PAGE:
Jung Jae-in and Lee Jin; Thinking
Tree: 308 pp., 14,000 won
Seoulites think they know the city well as they live here. However, if they are asked to pick out the best destinations, they might struggle to answer. Many Seoulites know less about the city in which they live than foreign tourists.
The book is a guide to the city composed of modern skyscrapers and traditional and natural beautiful landmarks and packages the hot spots by region, consisting of six courses. Each course is comprised of three places with diverse qualities.
The courses include the areas of Samseong-dong, Samcheongdong, Myeong-dong, Apgujeongdong and Itaewon and the royal palaces which are conveniently reached by taking the subway.
Not only tourist attractions but also the cultural codes are presented in the book by exploring the hot places. Among others, it introduces the traditional markets such as Dongdaemun Market, Namdaemun Market, the Fish Market in Noryangjin and Gwangjang Market to provide a glimpse of the run-of-themill life of Koreans.
Colorful photos and detailed information such as contact numbers and addresses of museums, restaurants and prices are all included
Korean Tea Classics
Brother Anthony of Taize, Hong Kyeong-hee and Steven D. Owyoung; Seoul Selection: 196 pp., 18,000 won
The ceremonial way of drinking tea differs from country to country. When drinking tea, the Chinese focus on its taste while etiquette is rendered the most important among Japanese. In Korea, having tea is regarded as a spiritual deed.
Written in English by tea expert and prominent literature translator Brother Anthony of Taize and his two fellows, this book offers in-depth insight on the essence of Koreans’ tea culture from ancient times.
The ancient classics such as “Chabu Rhapsody to Tea” by Hanjae Yi Mok (1471-1498), “Dongchasong Hymn in Praise of Korean Tea” and “Chasinjeon Chronicle of the Spirit of Tea” by Ven. Choui (1784-1866) provide a sophisticated and delicate celebration of tea.
The poems constitute formal poetic stanzas eulogizing tea by the original authors along with additional references.
This book not only offers an English translation of the three ancient works along with the original Chinese texts but also wonderful introductions from the basic lessons of tea ceremony and also biographies of the two great masters of Korean tea in history.
It also gives an opportunity for both Koreans and foreigners to appreciate how the ancient Koreans enjoyed tea as part of the pursuit for harmony with nature and spiritual pleasure.
Choi Do-seong; Book 21: 392 pp., 14,800 won
Follow essayist, professor and travel expert on a journey to Eastern Europe with his new book ``Meet Eastern Europe Once in your Life.’’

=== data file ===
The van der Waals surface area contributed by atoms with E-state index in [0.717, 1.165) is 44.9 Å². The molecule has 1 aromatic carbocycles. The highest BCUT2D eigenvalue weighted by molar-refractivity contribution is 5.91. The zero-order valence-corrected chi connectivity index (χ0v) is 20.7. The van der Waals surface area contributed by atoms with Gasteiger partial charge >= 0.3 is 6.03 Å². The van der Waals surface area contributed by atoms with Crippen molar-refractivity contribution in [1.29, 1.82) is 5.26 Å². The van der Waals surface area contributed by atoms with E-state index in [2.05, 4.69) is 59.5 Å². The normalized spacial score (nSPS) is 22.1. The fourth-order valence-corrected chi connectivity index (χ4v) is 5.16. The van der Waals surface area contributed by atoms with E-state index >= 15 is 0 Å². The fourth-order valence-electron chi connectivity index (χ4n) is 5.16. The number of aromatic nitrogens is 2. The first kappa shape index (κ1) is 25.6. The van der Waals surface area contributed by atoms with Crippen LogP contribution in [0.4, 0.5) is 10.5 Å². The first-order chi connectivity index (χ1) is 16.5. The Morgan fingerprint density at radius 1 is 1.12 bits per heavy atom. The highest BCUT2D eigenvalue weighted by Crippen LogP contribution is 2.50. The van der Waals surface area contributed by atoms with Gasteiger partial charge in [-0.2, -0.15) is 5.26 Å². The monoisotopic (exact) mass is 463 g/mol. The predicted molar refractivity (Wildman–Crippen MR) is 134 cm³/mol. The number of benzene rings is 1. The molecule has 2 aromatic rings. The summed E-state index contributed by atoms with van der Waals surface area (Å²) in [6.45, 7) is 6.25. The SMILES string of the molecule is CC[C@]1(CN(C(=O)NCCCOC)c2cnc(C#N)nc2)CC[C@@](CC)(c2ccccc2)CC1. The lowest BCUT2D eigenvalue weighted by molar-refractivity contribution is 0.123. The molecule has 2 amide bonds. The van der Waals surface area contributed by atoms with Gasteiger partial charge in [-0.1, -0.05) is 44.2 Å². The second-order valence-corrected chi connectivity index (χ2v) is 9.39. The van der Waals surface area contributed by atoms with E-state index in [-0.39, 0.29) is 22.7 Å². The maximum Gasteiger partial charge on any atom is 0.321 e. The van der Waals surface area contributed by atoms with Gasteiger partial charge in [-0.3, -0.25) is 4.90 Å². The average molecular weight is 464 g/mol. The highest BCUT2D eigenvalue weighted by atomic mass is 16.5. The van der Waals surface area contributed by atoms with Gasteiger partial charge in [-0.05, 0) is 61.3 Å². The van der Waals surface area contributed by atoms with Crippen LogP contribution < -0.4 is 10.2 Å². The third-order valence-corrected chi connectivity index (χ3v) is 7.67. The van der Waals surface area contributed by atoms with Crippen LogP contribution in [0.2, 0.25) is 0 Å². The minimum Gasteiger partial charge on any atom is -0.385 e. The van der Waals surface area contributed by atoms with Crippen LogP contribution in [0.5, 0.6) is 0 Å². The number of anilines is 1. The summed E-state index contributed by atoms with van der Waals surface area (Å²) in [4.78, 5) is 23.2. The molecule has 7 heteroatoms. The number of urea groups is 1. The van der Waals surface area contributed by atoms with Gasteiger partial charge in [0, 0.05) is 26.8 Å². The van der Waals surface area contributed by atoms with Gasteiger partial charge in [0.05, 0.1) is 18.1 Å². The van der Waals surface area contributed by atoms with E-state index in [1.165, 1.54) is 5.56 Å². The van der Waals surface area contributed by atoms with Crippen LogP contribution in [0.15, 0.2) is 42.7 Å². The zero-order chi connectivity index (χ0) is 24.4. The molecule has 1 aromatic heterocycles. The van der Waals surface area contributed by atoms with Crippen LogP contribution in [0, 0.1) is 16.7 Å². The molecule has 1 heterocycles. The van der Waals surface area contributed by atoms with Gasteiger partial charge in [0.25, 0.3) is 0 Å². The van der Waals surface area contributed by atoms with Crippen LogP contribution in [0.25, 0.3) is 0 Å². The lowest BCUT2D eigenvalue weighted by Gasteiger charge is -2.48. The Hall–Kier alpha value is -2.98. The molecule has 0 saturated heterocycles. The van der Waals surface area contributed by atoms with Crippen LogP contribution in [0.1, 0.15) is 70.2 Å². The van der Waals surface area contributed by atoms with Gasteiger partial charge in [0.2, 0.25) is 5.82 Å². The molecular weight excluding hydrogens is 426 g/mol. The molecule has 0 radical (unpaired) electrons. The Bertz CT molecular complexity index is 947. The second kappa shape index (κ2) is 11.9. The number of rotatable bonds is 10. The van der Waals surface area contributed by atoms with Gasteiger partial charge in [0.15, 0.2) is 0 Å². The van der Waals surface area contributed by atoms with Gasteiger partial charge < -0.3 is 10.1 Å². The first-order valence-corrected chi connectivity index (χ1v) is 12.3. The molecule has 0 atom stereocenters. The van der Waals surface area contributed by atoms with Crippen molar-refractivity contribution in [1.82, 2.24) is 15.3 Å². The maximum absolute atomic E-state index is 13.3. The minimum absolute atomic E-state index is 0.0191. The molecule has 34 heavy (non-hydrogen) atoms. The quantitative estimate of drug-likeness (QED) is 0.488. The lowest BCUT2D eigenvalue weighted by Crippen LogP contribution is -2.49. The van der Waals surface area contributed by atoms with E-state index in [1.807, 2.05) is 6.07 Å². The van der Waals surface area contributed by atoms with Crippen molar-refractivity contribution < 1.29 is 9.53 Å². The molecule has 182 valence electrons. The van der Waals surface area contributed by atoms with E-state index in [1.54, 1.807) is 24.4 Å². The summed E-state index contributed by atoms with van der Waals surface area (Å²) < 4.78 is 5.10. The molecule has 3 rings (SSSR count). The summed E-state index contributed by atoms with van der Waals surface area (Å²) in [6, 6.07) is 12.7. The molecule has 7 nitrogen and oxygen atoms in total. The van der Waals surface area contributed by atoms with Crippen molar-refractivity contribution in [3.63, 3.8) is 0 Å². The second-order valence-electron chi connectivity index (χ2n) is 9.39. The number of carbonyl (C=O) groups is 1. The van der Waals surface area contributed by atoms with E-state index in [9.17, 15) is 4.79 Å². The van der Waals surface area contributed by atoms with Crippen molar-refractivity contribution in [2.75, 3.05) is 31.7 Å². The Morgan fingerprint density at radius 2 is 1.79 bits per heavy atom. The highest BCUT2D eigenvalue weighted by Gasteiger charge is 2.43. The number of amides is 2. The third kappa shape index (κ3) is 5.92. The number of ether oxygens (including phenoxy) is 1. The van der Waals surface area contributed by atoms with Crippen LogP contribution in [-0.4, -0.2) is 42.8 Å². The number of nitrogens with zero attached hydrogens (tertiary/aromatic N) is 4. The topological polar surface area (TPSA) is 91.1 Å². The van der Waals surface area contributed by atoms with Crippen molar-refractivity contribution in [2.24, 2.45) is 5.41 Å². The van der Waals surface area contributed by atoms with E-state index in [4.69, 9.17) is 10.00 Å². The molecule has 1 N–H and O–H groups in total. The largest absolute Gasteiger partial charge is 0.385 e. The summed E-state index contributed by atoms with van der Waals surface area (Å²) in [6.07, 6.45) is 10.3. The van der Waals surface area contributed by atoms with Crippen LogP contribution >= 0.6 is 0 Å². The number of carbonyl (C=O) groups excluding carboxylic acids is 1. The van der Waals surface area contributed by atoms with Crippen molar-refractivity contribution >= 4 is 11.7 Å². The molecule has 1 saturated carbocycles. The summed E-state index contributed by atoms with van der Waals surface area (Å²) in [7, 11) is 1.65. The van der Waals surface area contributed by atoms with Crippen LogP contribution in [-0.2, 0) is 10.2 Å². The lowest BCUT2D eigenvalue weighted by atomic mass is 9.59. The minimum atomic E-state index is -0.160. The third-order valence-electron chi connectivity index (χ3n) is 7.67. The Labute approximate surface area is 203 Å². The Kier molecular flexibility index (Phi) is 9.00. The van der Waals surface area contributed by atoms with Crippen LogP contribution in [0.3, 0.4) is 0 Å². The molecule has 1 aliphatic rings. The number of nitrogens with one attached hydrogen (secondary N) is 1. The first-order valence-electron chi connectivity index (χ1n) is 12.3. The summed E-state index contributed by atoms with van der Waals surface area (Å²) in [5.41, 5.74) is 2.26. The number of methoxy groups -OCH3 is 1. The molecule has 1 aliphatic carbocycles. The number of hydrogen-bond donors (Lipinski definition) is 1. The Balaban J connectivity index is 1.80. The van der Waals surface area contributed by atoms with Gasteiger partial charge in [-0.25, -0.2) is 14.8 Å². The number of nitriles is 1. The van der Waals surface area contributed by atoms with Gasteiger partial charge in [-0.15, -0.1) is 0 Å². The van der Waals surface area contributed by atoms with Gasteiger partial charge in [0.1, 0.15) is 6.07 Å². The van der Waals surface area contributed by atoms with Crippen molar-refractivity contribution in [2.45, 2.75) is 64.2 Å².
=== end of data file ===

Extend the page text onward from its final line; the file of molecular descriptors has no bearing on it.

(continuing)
The nations listed in the book may be seldom sought after compared to other famous tourist spots like France and England, but this doesn’t mean they are any less interesting, according to Choi.
As the first book to solely focus on Eastern Europe, ``Meet Eastern Europe Once in your Life’’ features practically everything there is to know about the area, including tourist destinations, interesting historical background, cultural fables and real stories about the people in the group of countries that are distinct from the rest of Europe.
``I’m more interested in the people than the attractions. The tourist spots have been there for a long time and will be there in the future, but the people and their stories are more interesting and special,’’ he writes in the preface, and indeed, the book covers numerous stories about the people who lived and still live in countries such as the Czech Republic, Poland, Slovakia.
With lovely photos of scenic attractions, restaurants, streets, people and art, the book will make you want to pack up your bags and head directly to Eastern Europe.
Edited by Paul Parsons; Translated from English to Korean by Lee Jae-young. Openhouse Publishers: 268 pp., 14,800 won
Ever wanted to learn about the theory of relativity but wasn’t quite ready to dive into a 10-pound textbook? ``30-Second Theories’’ sets out to cover all of science in 50 snippets that can each be read in 30 seconds. This mini encyclopedic volume reads more like a coffee table book, complete with chic and zany illustrations and photographs. Edited by Paul Parsons, former editor of BBC’s science magazine Focus, the book is a compilation of contributions by a range of authors.
The 50 theories are divided into seven chapters such as The Macrocosm, which introduces concepts like the law of motion and peeks into Albert Einstein’s brain; The Microcosm, which takes a look into quantum mechanics; Human Evolution, which delves in the world of Charles Darwin and natural selection; Mind and Body, which explores psychological issues like behaviorism; and Planet Earth, which breaks down the solar nebular theory and global warming.
Also included is ``3-Minute thought’’ section in between the lessons for a more in-depth look at each idea. Some of the big names that moved and shook the scientific world are featured in short biographies.